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This one creates the cache we will be using in the build phase.

- name: generating the config files

run: |

echo '''${{ secrets.CONFIGURATION_FILE }}''' >> .env

echo "done creating the configuration file"
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This one generates our configuration file, so basically if you have environment variables in a .env file, these actions will generate them back.

- name: Configure AWS credentials

uses: aws-actions/configure-aws-credentials@v1

with:

aws-access-key-id: ${{ secrets.AWS_ACCESS_KEY_ID }}

aws-secret-access-key: ${{ secrets.AWS_SECRET_ACCESS_KEY }}

aws-region: us-east-2
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As the name stated this action will configure your AWS credentials so that you can easily log in to the ECR.
Don’t forget to add your credentials to your Github repository secrets. If you are not familiar with how to add secrets to GitHub refer to this guide.

- name: Login to Amazon ECR

  id: login-ecr

  uses: aws-actions/amazon-ecr-login@v1
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As the name stated this use the credentials set up in the previous steg to login to the container registry.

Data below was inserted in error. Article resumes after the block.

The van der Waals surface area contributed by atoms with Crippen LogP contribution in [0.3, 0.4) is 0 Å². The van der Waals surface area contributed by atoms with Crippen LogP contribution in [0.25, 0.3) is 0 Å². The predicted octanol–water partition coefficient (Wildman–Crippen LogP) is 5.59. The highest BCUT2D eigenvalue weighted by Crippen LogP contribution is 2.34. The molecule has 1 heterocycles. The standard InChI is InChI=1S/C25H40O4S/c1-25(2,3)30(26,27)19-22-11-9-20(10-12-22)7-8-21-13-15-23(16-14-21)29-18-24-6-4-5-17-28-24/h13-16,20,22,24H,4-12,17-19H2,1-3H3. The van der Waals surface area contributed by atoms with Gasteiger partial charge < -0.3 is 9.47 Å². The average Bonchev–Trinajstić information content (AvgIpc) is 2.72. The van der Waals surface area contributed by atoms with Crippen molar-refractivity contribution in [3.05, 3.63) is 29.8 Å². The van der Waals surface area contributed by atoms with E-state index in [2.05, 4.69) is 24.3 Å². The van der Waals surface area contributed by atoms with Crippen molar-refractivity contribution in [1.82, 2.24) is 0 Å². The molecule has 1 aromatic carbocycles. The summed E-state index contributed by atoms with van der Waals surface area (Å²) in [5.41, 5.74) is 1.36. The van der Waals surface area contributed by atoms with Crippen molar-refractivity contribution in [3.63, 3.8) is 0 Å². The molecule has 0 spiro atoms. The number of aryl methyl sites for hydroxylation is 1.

Once we are login we can now build the container and push it to the container registry.

- name: Build, tag, and push the image to Amazon ECR

  id: build-image

  env:

   ECR_REGISTRY: ${{ steps.login-ecr.outputs.registry }}

   ECR_REPOSITORY: ecs-devops-repository

   IMAGE_TAG: ${{ github.sha }}

run: |

docker buildx build -f Dockerfile --cache-from "type=local,src=$GITHUB_WORKSPACE/cache" --cache-to "type=local,dest=$GITHUB_WORKSPACE/cache" --output "type=image, name=$ECR_REGISTRY/$ECR_REPOSITORY:$IMAGE_TAG,push=true" .

echo "::set-output name=image::$ECR_REGISTRY/$ECR_REPOSITORY:$IMAGE_TAG"
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This builds the container and pushes the container registry. Note that the output of this step is the image URI or image name, we will need it in the next step.

In the next step, we will fill the image name in each container definition in our task-definition file so that the docker container will be pulling the newly built docker image.

There are 3 steps in sequence. The output of one step is used in the next step.